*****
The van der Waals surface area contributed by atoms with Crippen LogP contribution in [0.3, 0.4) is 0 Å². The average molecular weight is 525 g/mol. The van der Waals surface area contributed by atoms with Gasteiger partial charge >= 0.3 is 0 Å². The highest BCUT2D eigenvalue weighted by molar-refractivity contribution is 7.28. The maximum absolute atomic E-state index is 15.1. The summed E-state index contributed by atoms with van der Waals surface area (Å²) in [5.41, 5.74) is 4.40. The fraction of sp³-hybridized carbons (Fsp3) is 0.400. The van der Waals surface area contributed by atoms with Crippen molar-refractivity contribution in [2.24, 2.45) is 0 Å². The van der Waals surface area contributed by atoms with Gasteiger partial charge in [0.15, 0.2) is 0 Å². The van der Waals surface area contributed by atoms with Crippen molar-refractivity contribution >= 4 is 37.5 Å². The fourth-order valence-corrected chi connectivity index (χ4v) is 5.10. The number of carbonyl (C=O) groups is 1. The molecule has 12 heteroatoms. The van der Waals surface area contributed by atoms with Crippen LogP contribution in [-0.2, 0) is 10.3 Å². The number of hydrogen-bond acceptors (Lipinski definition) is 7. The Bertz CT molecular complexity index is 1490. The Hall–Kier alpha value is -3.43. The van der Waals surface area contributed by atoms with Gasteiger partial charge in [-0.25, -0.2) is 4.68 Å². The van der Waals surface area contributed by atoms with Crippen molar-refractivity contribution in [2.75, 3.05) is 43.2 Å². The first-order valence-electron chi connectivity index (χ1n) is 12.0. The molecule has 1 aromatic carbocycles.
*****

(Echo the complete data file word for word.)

The van der Waals surface area contributed by atoms with Crippen LogP contribution in [0.3, 0.4) is 0 Å². The average molecular weight is 525 g/mol. The van der Waals surface area contributed by atoms with Gasteiger partial charge >= 0.3 is 0 Å². The highest BCUT2D eigenvalue weighted by molar-refractivity contribution is 7.28. The maximum absolute atomic E-state index is 15.1. The summed E-state index contributed by atoms with van der Waals surface area (Å²) in [5.41, 5.74) is 4.40. The fraction of sp³-hybridized carbons (Fsp3) is 0.400. The van der Waals surface area contributed by atoms with Crippen molar-refractivity contribution in [2.24, 2.45) is 0 Å². The van der Waals surface area contributed by atoms with Gasteiger partial charge in [0.15, 0.2) is 0 Å². The van der Waals surface area contributed by atoms with Crippen molar-refractivity contribution >= 4 is 37.5 Å². The fourth-order valence-corrected chi connectivity index (χ4v) is 5.10. The number of carbonyl (C=O) groups is 1. The molecule has 12 heteroatoms. The van der Waals surface area contributed by atoms with Crippen LogP contribution in [-0.2, 0) is 10.3 Å². The number of hydrogen-bond acceptors (Lipinski definition) is 7. The Bertz CT molecular complexity index is 1490. The Hall–Kier alpha value is -3.43. The van der Waals surface area contributed by atoms with Gasteiger partial charge in [-0.25, -0.2) is 4.68 Å². The van der Waals surface area contributed by atoms with Crippen molar-refractivity contribution in [2.75, 3.05) is 43.2 Å². The first-order valence-electron chi connectivity index (χ1n) is 12.0. The molecule has 1 aromatic carbocycles.